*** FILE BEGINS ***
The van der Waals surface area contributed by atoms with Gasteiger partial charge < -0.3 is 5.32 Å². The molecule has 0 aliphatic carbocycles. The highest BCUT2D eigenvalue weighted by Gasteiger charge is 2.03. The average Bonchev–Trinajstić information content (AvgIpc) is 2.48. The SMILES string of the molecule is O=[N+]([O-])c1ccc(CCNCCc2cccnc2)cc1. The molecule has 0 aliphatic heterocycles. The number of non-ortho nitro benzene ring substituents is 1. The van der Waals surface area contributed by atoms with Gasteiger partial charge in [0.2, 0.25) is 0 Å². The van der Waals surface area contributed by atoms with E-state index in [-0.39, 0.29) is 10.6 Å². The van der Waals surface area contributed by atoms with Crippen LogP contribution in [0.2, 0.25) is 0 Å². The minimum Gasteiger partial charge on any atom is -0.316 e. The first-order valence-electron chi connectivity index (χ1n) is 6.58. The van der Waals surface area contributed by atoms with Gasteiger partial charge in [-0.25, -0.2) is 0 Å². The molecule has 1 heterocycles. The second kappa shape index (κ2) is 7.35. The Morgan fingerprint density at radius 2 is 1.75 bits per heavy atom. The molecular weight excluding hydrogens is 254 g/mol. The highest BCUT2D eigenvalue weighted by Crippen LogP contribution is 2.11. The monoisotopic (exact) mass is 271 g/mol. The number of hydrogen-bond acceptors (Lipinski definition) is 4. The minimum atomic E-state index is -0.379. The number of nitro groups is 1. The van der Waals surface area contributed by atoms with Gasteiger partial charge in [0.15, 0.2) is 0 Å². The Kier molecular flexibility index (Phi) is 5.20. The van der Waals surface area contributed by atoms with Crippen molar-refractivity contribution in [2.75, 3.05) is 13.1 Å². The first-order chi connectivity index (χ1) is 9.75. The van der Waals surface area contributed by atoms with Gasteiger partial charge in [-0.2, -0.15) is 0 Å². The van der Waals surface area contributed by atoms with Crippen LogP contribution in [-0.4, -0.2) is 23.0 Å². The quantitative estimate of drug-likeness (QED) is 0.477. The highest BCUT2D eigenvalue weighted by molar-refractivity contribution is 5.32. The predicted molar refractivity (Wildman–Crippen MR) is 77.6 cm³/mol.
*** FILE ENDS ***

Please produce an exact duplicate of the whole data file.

The van der Waals surface area contributed by atoms with Gasteiger partial charge < -0.3 is 5.32 Å². The molecule has 0 aliphatic carbocycles. The highest BCUT2D eigenvalue weighted by Gasteiger charge is 2.03. The average Bonchev–Trinajstić information content (AvgIpc) is 2.48. The SMILES string of the molecule is O=[N+]([O-])c1ccc(CCNCCc2cccnc2)cc1. The molecule has 0 aliphatic heterocycles. The number of non-ortho nitro benzene ring substituents is 1. The van der Waals surface area contributed by atoms with Gasteiger partial charge in [0.2, 0.25) is 0 Å². The van der Waals surface area contributed by atoms with E-state index in [-0.39, 0.29) is 10.6 Å². The van der Waals surface area contributed by atoms with Crippen LogP contribution in [0.2, 0.25) is 0 Å². The minimum Gasteiger partial charge on any atom is -0.316 e. The first-order valence-electron chi connectivity index (χ1n) is 6.58. The van der Waals surface area contributed by atoms with Gasteiger partial charge in [-0.25, -0.2) is 0 Å². The molecule has 1 heterocycles. The second kappa shape index (κ2) is 7.35. The Morgan fingerprint density at radius 2 is 1.75 bits per heavy atom. The molecular weight excluding hydrogens is 254 g/mol. The highest BCUT2D eigenvalue weighted by Crippen LogP contribution is 2.11. The monoisotopic (exact) mass is 271 g/mol. The number of hydrogen-bond acceptors (Lipinski definition) is 4. The minimum atomic E-state index is -0.379. The number of nitro groups is 1. The van der Waals surface area contributed by atoms with Gasteiger partial charge in [0.15, 0.2) is 0 Å². The Kier molecular flexibility index (Phi) is 5.20. The van der Waals surface area contributed by atoms with Crippen molar-refractivity contribution in [2.75, 3.05) is 13.1 Å². The first-order chi connectivity index (χ1) is 9.75. The van der Waals surface area contributed by atoms with Gasteiger partial charge in [-0.2, -0.15) is 0 Å². The van der Waals surface area contributed by atoms with Crippen LogP contribution in [-0.4, -0.2) is 23.0 Å². The quantitative estimate of drug-likeness (QED) is 0.477. The highest BCUT2D eigenvalue weighted by molar-refractivity contribution is 5.32. The predicted molar refractivity (Wildman–Crippen MR) is 77.6 cm³/mol.